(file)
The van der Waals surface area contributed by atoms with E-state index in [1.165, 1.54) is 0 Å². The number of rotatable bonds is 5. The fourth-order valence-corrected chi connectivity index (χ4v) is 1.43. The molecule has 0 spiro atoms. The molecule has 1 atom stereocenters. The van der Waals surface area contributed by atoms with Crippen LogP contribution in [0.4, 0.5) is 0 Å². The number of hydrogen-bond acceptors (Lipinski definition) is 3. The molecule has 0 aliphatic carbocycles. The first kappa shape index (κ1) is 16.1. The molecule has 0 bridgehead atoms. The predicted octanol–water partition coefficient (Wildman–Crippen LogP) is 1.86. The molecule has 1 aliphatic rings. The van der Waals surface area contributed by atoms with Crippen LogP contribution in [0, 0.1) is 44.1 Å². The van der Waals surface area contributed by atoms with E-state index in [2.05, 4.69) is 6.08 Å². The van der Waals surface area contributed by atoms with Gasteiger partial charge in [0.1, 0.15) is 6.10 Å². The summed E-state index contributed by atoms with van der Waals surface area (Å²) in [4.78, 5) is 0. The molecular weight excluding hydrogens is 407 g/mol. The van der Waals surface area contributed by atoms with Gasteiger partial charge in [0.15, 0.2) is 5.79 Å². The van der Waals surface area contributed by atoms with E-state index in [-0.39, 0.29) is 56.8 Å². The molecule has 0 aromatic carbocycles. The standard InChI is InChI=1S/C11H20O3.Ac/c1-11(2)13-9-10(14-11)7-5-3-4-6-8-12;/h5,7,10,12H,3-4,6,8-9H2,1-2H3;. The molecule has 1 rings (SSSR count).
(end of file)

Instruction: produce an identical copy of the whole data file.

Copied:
The van der Waals surface area contributed by atoms with E-state index in [1.165, 1.54) is 0 Å². The number of rotatable bonds is 5. The fourth-order valence-corrected chi connectivity index (χ4v) is 1.43. The molecule has 0 spiro atoms. The molecule has 1 atom stereocenters. The van der Waals surface area contributed by atoms with Crippen LogP contribution in [0.4, 0.5) is 0 Å². The number of hydrogen-bond acceptors (Lipinski definition) is 3. The molecule has 0 aliphatic carbocycles. The first kappa shape index (κ1) is 16.1. The molecule has 0 bridgehead atoms. The predicted octanol–water partition coefficient (Wildman–Crippen LogP) is 1.86. The molecule has 1 aliphatic rings. The van der Waals surface area contributed by atoms with Crippen LogP contribution in [0, 0.1) is 44.1 Å². The van der Waals surface area contributed by atoms with E-state index in [2.05, 4.69) is 6.08 Å². The van der Waals surface area contributed by atoms with Gasteiger partial charge in [0.1, 0.15) is 6.10 Å². The summed E-state index contributed by atoms with van der Waals surface area (Å²) in [4.78, 5) is 0. The molecular weight excluding hydrogens is 407 g/mol. The van der Waals surface area contributed by atoms with Gasteiger partial charge in [0.15, 0.2) is 5.79 Å². The van der Waals surface area contributed by atoms with E-state index in [-0.39, 0.29) is 56.8 Å². The molecule has 0 aromatic carbocycles. The standard InChI is InChI=1S/C11H20O3.Ac/c1-11(2)13-9-10(14-11)7-5-3-4-6-8-12;/h5,7,10,12H,3-4,6,8-9H2,1-2H3;. The molecule has 1 rings (SSSR count).